In her veto statement, the Governor says, “I’m focused on the economy. Anyone care to join me?”
Topeka, KS - Today, the Human Rights Campaign (HRC), the nation’s largest lesbian, gay, bisexual, transgender and queer (LGBTQ+) civil rights organization, commended Kansas Governor Laura Kelly for vetoing a total of four bills designed to limit the security, privacy, and dignity of transgender Kansans. In her veto statement, Governor Kelly stated that “companies have made it clear that they are not interested in doing business with states that discriminate against workers and their families.” “I’m focused on the economy. Anyone care to join me?,” Kelly further added.
The bills vetoed by the Governor are as follows:
SB 26: Prohibits transgender youth from receiving gender affirming care
SB 180: Applies a definition of gender discriminating against transgender individuals
SB 228: Requires individuals to use restrooms aligning with their gender assigned at birth
HB 2128: Forces misgendering in overnight and jail cell accommodations for transgender Kansans
Today’s vetoes follow Governor Kelly’s prior veto of a discriminatory anti-transgender sports ban last month. Despite Governor Kelly’s clear indication that the legislation would do more to stigmatize a vulnerable group of children, extremist lawmakers ultimately voted to override her veto, enacting the ban into law.
Kelly is currently in her second term as governor, winning her bid for reelection last year. Despite a series of ads attacking Kelly for her vetoes of sports bans targeting transgender youth, and her opponents’ promise that he would sign anti-transgender legislation if elected, Kansas voters turned out and decided to reject anti-equality rhetoric and extremism by reelecting Governor Kelly.
So far in 2023, HRC is opposing more than 500 anti-LGBTQ+ bills that have been introduced in statehouses across the country. More than 210 of those bills would specifically restrict the rights of transgender people, the highest number of bills targeting transgender people in a single year to date.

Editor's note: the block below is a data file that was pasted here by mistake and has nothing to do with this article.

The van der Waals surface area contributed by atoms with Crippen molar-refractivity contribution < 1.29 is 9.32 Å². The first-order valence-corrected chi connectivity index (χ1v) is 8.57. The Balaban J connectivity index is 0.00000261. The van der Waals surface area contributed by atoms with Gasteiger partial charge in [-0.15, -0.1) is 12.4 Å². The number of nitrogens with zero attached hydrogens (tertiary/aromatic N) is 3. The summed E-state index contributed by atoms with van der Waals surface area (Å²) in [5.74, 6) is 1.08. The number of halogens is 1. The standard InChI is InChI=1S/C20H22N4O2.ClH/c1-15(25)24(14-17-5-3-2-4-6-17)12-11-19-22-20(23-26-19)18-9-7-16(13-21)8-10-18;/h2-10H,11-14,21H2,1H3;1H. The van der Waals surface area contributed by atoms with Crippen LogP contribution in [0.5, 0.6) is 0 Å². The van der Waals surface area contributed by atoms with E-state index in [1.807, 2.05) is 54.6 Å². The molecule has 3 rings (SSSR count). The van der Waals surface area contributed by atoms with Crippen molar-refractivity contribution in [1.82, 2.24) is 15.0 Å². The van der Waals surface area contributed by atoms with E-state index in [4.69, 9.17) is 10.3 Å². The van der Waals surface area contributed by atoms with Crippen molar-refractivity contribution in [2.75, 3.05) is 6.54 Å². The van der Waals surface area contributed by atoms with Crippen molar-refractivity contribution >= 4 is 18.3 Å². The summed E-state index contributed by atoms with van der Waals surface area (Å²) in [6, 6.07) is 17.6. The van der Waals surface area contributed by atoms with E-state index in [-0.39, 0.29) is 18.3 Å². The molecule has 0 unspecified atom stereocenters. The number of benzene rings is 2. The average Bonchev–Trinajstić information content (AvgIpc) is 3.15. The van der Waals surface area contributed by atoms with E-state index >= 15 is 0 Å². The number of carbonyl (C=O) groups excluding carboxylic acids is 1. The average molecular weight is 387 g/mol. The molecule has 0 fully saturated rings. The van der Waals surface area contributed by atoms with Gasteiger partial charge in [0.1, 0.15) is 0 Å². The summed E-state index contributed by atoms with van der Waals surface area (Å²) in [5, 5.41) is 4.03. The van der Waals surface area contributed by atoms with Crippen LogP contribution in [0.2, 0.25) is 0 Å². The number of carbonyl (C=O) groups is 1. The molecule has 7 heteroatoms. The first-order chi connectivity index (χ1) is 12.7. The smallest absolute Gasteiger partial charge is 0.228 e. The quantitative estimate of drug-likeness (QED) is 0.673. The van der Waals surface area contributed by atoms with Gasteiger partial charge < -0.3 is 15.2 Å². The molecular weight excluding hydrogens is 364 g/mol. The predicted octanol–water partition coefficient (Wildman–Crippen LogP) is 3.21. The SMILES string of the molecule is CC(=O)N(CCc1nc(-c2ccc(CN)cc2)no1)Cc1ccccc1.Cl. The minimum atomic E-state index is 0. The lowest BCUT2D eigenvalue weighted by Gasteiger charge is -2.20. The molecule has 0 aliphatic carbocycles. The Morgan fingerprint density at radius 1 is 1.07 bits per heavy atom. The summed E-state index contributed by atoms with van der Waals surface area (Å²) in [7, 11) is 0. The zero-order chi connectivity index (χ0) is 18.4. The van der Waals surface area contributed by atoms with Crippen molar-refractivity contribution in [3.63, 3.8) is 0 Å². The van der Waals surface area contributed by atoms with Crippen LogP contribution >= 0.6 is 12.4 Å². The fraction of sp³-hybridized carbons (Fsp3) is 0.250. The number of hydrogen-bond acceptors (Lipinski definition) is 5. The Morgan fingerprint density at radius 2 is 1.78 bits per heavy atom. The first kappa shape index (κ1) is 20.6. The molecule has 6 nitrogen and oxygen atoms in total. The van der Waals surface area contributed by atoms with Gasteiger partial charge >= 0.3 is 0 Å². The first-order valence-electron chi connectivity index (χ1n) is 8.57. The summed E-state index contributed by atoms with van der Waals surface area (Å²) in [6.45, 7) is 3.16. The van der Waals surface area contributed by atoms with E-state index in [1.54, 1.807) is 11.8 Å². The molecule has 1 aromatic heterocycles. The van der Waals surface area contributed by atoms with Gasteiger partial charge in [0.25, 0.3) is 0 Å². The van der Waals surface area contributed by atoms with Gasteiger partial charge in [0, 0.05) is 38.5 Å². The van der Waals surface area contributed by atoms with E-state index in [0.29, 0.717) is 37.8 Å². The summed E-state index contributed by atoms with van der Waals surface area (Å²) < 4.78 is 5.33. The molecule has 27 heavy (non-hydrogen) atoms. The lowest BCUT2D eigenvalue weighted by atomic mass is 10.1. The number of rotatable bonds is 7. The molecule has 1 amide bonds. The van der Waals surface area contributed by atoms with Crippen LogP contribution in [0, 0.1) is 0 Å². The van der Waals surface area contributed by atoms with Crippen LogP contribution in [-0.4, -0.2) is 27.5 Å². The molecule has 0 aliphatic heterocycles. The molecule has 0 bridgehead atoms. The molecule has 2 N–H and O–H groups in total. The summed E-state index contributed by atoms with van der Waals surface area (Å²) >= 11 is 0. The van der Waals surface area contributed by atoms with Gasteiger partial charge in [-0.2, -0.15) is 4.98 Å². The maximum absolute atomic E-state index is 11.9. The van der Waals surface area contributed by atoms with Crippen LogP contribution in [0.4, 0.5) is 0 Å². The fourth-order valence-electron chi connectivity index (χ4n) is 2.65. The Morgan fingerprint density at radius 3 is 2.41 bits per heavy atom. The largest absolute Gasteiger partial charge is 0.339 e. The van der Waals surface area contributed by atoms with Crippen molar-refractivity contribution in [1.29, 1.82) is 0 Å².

This year, HRC is tracking:
More than 120 bills that would prevent transgender youth from being able to access age-appropriate, medically-necessary, best-practice health care; this year, 12 have already become law in Arkansas, Tennessee, Mississippi, South Dakota, Utah, Iowa, Idaho, Indiana, Georgia, Kentucky, West Virginia and North Dakota.
More than 30 bathroom ban bills filed,
More than 100 curriculum censorship bills and 40 anti-drag performance bills.
In a coordinated push led by national anti-LGBTQ+ groups, which deployed vintage discriminatory tropes, politicians in statehouses across the country introduced 315 discriminatory anti-LGBTQ+ bills in 2022 and 29 passed into law. Despite this, fewer than 10% of these efforts succeeded. The majority of the discriminatory bills – 149 bills – targeted the transgender and non-binary community, with the majority targeting children receiving the brunt of discriminatory legislation. By the end of the 2022 legislative session, a record 17 bills attacking transgender and non-binary children passed into law.
Anti-LGBTQ+ legislation in 2022 took several forms, including:
80 bills aimed to prevent transgender youth from playing school sports consistent with their gender identity. 19 states now exclude transgender athletes in school sports.
42 bills to prevent transgender and non-binary youth from receiving life-saving, medically-necessary gender-affirming healthcare. 5 states now restrict access to gender-affirming care.
70 curriculum censorship bills tried to turn back the clock and restrict teachers from discussing LGBTQ+ issues and other marginalized communities in their classrooms. 7 passed into law.
More than 300 major U.S. corporations have stood up and spoken out to oppose anti-LGBTQ+ legislation being proposed in states across the country. Major employers in tech, manufacturing, hospitality, health care, retail, and other sectors are joining with a unified voice to say discrimination is bad for business and to call on lawmakers to abandon these efforts. Four of the largest U.S. food companies also condemned “dangerous, discriminatory legislation that serves as an attack on LGBTQ+ individuals, particularly transgender and nonbinary people,” and the Walton Family Foundation issued a statement expressing “alarm” at the trend of anti-transgender legislation that recently became law in Arkansas.
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